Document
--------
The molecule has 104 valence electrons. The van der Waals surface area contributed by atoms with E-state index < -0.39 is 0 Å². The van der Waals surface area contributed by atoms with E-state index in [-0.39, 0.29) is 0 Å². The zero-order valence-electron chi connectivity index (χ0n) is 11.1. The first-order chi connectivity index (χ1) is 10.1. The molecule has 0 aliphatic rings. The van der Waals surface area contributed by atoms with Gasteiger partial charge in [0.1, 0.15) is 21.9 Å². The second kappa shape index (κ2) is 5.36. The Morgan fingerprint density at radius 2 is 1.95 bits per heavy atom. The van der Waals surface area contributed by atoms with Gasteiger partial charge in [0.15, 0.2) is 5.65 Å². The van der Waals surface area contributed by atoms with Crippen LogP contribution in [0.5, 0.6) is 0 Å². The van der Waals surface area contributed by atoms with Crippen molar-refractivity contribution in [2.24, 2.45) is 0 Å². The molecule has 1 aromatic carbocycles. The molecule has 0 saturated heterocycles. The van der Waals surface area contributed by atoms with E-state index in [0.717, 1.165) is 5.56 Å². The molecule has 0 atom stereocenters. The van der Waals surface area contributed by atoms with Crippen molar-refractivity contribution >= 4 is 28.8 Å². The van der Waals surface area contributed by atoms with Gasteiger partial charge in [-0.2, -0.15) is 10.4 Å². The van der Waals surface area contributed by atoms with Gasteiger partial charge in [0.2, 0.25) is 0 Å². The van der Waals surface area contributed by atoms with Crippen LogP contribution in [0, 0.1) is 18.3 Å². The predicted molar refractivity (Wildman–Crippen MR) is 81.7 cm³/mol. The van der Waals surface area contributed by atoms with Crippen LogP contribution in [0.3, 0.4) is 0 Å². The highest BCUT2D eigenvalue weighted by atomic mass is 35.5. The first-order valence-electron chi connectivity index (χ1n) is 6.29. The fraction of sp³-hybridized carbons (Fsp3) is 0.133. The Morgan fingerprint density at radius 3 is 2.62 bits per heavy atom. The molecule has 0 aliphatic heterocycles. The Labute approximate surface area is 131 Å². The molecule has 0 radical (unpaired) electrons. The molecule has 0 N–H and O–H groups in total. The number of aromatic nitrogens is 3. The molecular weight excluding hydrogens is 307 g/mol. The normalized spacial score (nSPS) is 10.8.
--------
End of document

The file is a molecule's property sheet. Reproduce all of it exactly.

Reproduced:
The molecule has 104 valence electrons. The van der Waals surface area contributed by atoms with E-state index < -0.39 is 0 Å². The van der Waals surface area contributed by atoms with E-state index in [-0.39, 0.29) is 0 Å². The zero-order valence-electron chi connectivity index (χ0n) is 11.1. The first-order chi connectivity index (χ1) is 10.1. The molecule has 0 aliphatic rings. The van der Waals surface area contributed by atoms with Gasteiger partial charge in [0.1, 0.15) is 21.9 Å². The second kappa shape index (κ2) is 5.36. The Morgan fingerprint density at radius 2 is 1.95 bits per heavy atom. The van der Waals surface area contributed by atoms with Gasteiger partial charge in [0.15, 0.2) is 5.65 Å². The van der Waals surface area contributed by atoms with Crippen LogP contribution in [0.5, 0.6) is 0 Å². The van der Waals surface area contributed by atoms with Crippen molar-refractivity contribution in [2.24, 2.45) is 0 Å². The molecule has 1 aromatic carbocycles. The molecule has 0 saturated heterocycles. The van der Waals surface area contributed by atoms with E-state index in [0.717, 1.165) is 5.56 Å². The molecule has 0 atom stereocenters. The van der Waals surface area contributed by atoms with Crippen molar-refractivity contribution >= 4 is 28.8 Å². The van der Waals surface area contributed by atoms with Gasteiger partial charge in [-0.2, -0.15) is 10.4 Å². The van der Waals surface area contributed by atoms with Gasteiger partial charge in [0.2, 0.25) is 0 Å². The van der Waals surface area contributed by atoms with Crippen LogP contribution in [0, 0.1) is 18.3 Å². The predicted molar refractivity (Wildman–Crippen MR) is 81.7 cm³/mol. The van der Waals surface area contributed by atoms with Crippen LogP contribution in [0.3, 0.4) is 0 Å². The highest BCUT2D eigenvalue weighted by atomic mass is 35.5. The first-order valence-electron chi connectivity index (χ1n) is 6.29. The fraction of sp³-hybridized carbons (Fsp3) is 0.133. The Morgan fingerprint density at radius 3 is 2.62 bits per heavy atom. The molecule has 0 aliphatic heterocycles. The Labute approximate surface area is 131 Å². The molecule has 0 radical (unpaired) electrons. The molecule has 0 N–H and O–H groups in total. The number of aromatic nitrogens is 3. The molecular weight excluding hydrogens is 307 g/mol. The normalized spacial score (nSPS) is 10.8.